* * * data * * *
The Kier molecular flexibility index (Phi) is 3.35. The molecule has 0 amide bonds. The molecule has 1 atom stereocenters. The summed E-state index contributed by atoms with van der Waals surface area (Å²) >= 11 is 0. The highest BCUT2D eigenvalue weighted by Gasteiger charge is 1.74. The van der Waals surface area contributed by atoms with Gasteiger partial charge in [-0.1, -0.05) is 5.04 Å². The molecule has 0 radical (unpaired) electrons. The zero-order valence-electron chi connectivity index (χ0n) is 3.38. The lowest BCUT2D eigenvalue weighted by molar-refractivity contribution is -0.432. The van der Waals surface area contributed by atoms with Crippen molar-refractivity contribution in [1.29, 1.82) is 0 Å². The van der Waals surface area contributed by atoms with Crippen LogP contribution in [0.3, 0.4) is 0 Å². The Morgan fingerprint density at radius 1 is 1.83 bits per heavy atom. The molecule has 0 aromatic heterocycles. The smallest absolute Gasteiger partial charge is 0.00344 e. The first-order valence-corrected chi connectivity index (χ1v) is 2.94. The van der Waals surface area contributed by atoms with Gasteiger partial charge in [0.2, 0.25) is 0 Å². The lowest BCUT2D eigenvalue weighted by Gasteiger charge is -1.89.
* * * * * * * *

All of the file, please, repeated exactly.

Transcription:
The Kier molecular flexibility index (Phi) is 3.35. The molecule has 0 amide bonds. The molecule has 1 atom stereocenters. The summed E-state index contributed by atoms with van der Waals surface area (Å²) >= 11 is 0. The highest BCUT2D eigenvalue weighted by Gasteiger charge is 1.74. The van der Waals surface area contributed by atoms with Gasteiger partial charge in [-0.1, -0.05) is 5.04 Å². The molecule has 0 radical (unpaired) electrons. The zero-order valence-electron chi connectivity index (χ0n) is 3.38. The lowest BCUT2D eigenvalue weighted by molar-refractivity contribution is -0.432. The van der Waals surface area contributed by atoms with Crippen molar-refractivity contribution in [1.29, 1.82) is 0 Å². The van der Waals surface area contributed by atoms with Crippen LogP contribution in [0.3, 0.4) is 0 Å². The Morgan fingerprint density at radius 1 is 1.83 bits per heavy atom. The molecule has 0 aromatic heterocycles. The smallest absolute Gasteiger partial charge is 0.00344 e. The first-order valence-corrected chi connectivity index (χ1v) is 2.94. The van der Waals surface area contributed by atoms with Gasteiger partial charge in [0.2, 0.25) is 0 Å². The lowest BCUT2D eigenvalue weighted by Gasteiger charge is -1.89.